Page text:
With academic writing or other research projects, student improvement has a single source: drafting. Students will always score a better grade if they don’t hand in a “first draft” to the teacher.
Think of handing in an unrevised paper as “going in blind.” That means that no one else, including the author, has looked it over. A fully revised paper or project is one that has been looked over — and over again, hopefully also by a second pair of eyes – revised, sat upon, and revised again.
The great writer and critic, Evelyn Waugh, advised* :
Never send off any piece of writing the moment it is finished. Put it aside. Take on something else. Go back to it a month later and re-read it. Examine each sentence and ask “Does this say precisely what I mean? Is it capable of misunderstanding? Have I used a cliché …. Have I repeated myself and wobbled round the point …. Am I using words in their basic meaning or in a loose plebeian way?”
So you see the essential ingredient to revision is time — a paper or project written just before the deadline will not have time for revision.
And that means starting earlier.
Essays & Projects Take Time
Here we get into trouble with procrastination and working to the deadline and not to the project. Not only does starting too late limit the revision and drafting process, if you haven’t started, you have no idea how long it will take to get it done.
For more on the logic of getting started, please see Beating back procrastination part 1: Start Now & Finish Later and Part 2: smoothing out your workflow.
Those posts discuss how to get started and how last minute cramming actually takes more time to finish a project than one that was started several days earlier. The benefits to “starting” and “smoothing out your workflow” are numerous, but it is especially important to allow for a full drafting process.
The Effective Essay
At the A+ Club, we focus on three aspects of writing improvement:
Achieving each of these aspects of a successful academic essay or project requires a full drafting process.
When writing, all the words and ideas are directed from the writer to the page, and no matter how much we attend to audience while writing, we can not see our own work as our audience until we step away from it.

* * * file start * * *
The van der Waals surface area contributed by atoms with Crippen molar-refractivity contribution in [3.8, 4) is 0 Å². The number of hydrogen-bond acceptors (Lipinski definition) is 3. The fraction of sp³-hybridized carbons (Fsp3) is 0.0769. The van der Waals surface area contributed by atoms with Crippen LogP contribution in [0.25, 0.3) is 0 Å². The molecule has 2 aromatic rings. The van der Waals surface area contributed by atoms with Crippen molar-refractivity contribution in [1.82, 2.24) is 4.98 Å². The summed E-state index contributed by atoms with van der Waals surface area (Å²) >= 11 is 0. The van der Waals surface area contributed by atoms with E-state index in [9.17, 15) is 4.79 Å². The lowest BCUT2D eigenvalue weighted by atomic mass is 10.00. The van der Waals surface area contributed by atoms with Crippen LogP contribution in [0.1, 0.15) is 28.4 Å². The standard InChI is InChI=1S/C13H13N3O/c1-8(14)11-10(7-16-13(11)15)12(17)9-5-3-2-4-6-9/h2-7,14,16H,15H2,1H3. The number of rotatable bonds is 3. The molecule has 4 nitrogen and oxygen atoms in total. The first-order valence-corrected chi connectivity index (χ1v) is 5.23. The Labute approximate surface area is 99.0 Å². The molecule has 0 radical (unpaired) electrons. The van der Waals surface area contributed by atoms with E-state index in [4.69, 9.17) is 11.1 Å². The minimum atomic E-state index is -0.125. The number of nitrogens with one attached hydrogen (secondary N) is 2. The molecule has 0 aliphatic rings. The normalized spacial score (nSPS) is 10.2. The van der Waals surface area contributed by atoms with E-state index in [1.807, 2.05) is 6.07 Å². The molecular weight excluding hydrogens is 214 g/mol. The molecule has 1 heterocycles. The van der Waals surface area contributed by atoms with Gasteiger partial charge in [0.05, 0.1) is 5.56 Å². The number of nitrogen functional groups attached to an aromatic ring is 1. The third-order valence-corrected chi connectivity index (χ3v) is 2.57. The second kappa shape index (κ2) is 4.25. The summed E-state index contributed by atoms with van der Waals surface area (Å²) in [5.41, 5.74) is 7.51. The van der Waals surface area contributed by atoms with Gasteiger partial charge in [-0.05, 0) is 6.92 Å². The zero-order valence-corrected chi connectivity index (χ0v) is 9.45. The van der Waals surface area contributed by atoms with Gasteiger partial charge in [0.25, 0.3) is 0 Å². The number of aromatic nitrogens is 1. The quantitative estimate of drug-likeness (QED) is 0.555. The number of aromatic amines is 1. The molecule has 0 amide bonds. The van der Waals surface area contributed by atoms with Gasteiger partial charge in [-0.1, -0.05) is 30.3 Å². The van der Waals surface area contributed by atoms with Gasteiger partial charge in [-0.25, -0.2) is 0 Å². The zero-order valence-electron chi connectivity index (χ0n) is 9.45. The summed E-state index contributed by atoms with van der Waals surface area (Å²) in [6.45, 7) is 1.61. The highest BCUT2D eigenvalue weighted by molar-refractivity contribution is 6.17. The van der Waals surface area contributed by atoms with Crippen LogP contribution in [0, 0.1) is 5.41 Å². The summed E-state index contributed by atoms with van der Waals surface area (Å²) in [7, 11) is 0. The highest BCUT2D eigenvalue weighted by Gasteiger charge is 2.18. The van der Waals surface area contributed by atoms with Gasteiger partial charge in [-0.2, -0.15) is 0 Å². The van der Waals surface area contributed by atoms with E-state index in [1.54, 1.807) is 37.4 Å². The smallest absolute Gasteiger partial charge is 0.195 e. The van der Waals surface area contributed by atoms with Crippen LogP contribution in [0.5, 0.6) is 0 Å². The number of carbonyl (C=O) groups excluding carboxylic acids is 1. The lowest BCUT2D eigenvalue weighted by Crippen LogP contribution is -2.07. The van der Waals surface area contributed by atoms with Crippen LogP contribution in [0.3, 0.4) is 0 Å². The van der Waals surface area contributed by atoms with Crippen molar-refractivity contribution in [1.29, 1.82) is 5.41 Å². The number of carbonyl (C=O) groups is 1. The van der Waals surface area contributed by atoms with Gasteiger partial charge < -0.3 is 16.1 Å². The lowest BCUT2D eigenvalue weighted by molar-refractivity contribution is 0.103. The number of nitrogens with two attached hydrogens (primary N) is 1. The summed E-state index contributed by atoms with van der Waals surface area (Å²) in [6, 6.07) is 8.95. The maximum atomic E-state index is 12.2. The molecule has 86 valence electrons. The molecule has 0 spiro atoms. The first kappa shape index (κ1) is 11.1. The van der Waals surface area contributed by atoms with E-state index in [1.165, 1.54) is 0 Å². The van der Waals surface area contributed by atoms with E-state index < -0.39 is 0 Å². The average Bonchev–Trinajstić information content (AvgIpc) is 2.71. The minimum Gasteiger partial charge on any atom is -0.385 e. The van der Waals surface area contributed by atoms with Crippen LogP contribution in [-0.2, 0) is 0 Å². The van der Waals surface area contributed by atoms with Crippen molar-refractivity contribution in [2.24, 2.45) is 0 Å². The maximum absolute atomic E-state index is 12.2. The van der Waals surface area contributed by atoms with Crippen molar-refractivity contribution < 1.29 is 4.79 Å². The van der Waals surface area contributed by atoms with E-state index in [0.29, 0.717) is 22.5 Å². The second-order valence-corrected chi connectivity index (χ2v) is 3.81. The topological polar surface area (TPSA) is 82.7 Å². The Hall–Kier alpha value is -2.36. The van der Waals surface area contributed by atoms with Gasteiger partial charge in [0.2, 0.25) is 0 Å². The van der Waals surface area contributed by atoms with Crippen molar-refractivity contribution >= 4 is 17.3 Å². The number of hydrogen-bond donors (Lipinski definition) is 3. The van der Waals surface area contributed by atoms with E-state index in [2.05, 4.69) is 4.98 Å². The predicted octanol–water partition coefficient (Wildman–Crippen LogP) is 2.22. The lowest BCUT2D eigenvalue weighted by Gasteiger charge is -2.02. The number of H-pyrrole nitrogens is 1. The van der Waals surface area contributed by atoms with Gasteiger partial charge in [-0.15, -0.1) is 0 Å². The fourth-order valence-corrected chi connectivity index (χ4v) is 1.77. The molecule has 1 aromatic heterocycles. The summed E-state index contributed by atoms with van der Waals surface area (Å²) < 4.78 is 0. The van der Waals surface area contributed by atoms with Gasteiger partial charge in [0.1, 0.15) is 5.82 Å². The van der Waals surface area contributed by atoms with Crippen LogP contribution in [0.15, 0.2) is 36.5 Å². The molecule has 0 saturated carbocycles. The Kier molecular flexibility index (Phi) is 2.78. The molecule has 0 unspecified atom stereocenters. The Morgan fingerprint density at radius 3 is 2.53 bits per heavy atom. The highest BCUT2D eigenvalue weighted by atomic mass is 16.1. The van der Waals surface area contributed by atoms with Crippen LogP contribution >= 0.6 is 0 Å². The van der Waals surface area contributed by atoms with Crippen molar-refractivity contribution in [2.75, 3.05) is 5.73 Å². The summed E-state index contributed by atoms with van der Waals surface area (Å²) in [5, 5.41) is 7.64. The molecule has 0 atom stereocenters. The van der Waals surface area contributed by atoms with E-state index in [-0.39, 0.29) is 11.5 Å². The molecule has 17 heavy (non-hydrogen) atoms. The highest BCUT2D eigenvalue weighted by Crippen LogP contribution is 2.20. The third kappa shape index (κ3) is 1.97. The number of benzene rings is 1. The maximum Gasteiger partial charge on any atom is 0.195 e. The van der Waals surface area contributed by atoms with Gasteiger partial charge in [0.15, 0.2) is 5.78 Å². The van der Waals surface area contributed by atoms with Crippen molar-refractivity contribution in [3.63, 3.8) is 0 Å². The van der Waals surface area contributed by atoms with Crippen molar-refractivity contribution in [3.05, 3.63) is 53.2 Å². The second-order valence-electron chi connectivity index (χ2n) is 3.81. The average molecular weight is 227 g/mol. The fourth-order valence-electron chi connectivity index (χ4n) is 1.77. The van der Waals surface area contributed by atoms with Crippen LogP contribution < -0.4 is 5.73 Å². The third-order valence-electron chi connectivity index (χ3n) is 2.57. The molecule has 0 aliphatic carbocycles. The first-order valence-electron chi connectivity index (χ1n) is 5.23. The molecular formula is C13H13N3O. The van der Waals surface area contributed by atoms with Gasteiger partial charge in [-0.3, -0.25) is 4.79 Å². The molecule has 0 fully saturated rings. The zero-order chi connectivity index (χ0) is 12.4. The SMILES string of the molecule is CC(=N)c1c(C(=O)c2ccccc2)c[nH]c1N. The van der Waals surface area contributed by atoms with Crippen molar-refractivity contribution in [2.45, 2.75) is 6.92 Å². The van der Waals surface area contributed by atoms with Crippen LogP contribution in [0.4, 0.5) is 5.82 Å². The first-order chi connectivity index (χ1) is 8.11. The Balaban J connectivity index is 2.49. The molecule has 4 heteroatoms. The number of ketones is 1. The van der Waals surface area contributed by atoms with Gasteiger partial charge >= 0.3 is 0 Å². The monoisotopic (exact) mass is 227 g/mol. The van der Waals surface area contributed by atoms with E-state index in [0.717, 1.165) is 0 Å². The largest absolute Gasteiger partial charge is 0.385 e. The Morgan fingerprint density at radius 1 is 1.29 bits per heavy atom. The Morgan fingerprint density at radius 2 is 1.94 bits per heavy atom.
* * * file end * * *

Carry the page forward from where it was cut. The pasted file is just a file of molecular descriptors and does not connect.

That means printing it out and seeing it on paper and not on the screen before you. That means putting the paper aside and looking at it again later.
I recommend that students print out a draft, go do something else, and then sit and read that draft in another chair or room, somewhere removed from where it was written. This forces a different perspective than that employed while writing.
Students assume that the teacher is their audience. Technically, yes, but, more importantly, the audience of a work is the “teacher expectations.” What is this paper or project supposed to achieve? How does the student demonstrate the expected learning? Does the paper or project meet teacher criteria?
Teachers generally expect student essays to speak to an uninformed audience, so be sure to explain everything and assume nothing in what your audience already knows. It’s your teacher’s way of knowing that you know what you are writing about. It also forces clarity and precision.
(I have only run across one high school essay in which the teacher’s instructions were to assume an informed audience.)
A core benefit of drafting is to look upon our own work as the audience and not as the writer. You will see things differently now, and you will identify needed changes, deletions, or additions to ensure that your paper or project speaks to the correct audience.
As my Uncle John used to tell me whenever I’d complain that my publisher changed some perfect word or phrase, “God made editors for a reason.” It’s at times hateful, but a “second pair of eyes” is essential to effective writing.
For academic writing, the best feedback, of course, comes from the teacher. This isn’t always possible, so seek out someone who can serve as your audience and editor and give you essential feedback for improvement.
At the A+ Club, we review essay and project drafts for grammatical, structural and content correction and improvement. The most common mistake we find is that the student assumed that the reader already knew about the topic, so the student skipped essential information or argument that the student knows, but not the reader.
Think of having someone else read your work as test-marketing before going live with the final draft handed in to the teacher. Without feedback, we cannot know what another reader will see, especially your teacher.
Every sentence, paragraph and argument needs to have a specific purpose and needs to build up to and not stray from or jump around the overall purpose of the essay or project.
This is the goal of feedback and drafting: honing, sharpening, tightening, and reworking to make everything fit your essay purpose, audience and the ideas you wish to convey. Remember Evelyn Waugh’s advice, Examine each sentence and ask “Does this say precisely what I mean? Is it capable of misunderstanding?”
You can only get there through a multi-step process of editing and revision – over time.
Give it an extra day
Students don’t have that extra month for revision that Evelyn Waugh wants us to use, but they do have an extra day or two — if they get started early and smooth out their workflow — to engage in an effective drafting process.
Good luck with your essays and projects! If you want a second pair of eyes to look over your work, just let use know here for a Free Consultation.
* Letter by Evelyn Waugh (quoted in WSJ Notable & Quotable, May 3, 2016)